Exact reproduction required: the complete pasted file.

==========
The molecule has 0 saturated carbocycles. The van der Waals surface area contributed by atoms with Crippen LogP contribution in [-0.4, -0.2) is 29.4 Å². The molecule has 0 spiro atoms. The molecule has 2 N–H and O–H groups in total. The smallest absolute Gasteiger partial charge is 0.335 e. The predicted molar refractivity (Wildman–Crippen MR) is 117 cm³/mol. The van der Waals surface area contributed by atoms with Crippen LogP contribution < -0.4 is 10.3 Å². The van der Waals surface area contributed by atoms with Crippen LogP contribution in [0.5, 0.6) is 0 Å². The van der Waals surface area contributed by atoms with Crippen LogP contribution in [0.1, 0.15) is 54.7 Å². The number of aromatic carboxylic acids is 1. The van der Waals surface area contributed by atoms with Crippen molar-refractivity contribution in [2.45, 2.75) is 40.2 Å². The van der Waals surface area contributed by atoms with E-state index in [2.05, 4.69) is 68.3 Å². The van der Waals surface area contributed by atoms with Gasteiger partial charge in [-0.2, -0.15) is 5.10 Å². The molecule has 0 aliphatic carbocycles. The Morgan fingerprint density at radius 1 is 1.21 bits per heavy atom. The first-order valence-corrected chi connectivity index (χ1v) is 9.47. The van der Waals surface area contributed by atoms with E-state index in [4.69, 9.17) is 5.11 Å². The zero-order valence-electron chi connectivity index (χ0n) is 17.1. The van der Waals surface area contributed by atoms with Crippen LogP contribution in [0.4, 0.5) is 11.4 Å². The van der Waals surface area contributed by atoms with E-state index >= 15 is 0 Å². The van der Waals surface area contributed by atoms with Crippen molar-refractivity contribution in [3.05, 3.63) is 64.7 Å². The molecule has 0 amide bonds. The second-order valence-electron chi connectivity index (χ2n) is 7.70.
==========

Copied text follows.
The molecule has 0 saturated carbocycles. The van der Waals surface area contributed by atoms with Crippen LogP contribution in [-0.4, -0.2) is 29.4 Å². The molecule has 0 spiro atoms. The molecule has 2 N–H and O–H groups in total. The smallest absolute Gasteiger partial charge is 0.335 e. The predicted molar refractivity (Wildman–Crippen MR) is 117 cm³/mol. The van der Waals surface area contributed by atoms with Crippen LogP contribution < -0.4 is 10.3 Å². The van der Waals surface area contributed by atoms with Crippen LogP contribution in [0.5, 0.6) is 0 Å². The van der Waals surface area contributed by atoms with Crippen LogP contribution in [0.1, 0.15) is 54.7 Å². The number of aromatic carboxylic acids is 1. The van der Waals surface area contributed by atoms with Crippen molar-refractivity contribution in [2.45, 2.75) is 40.2 Å². The van der Waals surface area contributed by atoms with E-state index in [2.05, 4.69) is 68.3 Å². The van der Waals surface area contributed by atoms with Gasteiger partial charge in [-0.2, -0.15) is 5.10 Å². The molecule has 0 aliphatic carbocycles. The Morgan fingerprint density at radius 1 is 1.21 bits per heavy atom. The first-order valence-corrected chi connectivity index (χ1v) is 9.47. The van der Waals surface area contributed by atoms with E-state index in [4.69, 9.17) is 5.11 Å². The zero-order valence-electron chi connectivity index (χ0n) is 17.1. The van der Waals surface area contributed by atoms with Crippen LogP contribution in [0.4, 0.5) is 11.4 Å². The van der Waals surface area contributed by atoms with E-state index >= 15 is 0 Å². The van der Waals surface area contributed by atoms with Crippen molar-refractivity contribution in [3.05, 3.63) is 64.7 Å². The molecule has 0 amide bonds. The second-order valence-electron chi connectivity index (χ2n) is 7.70.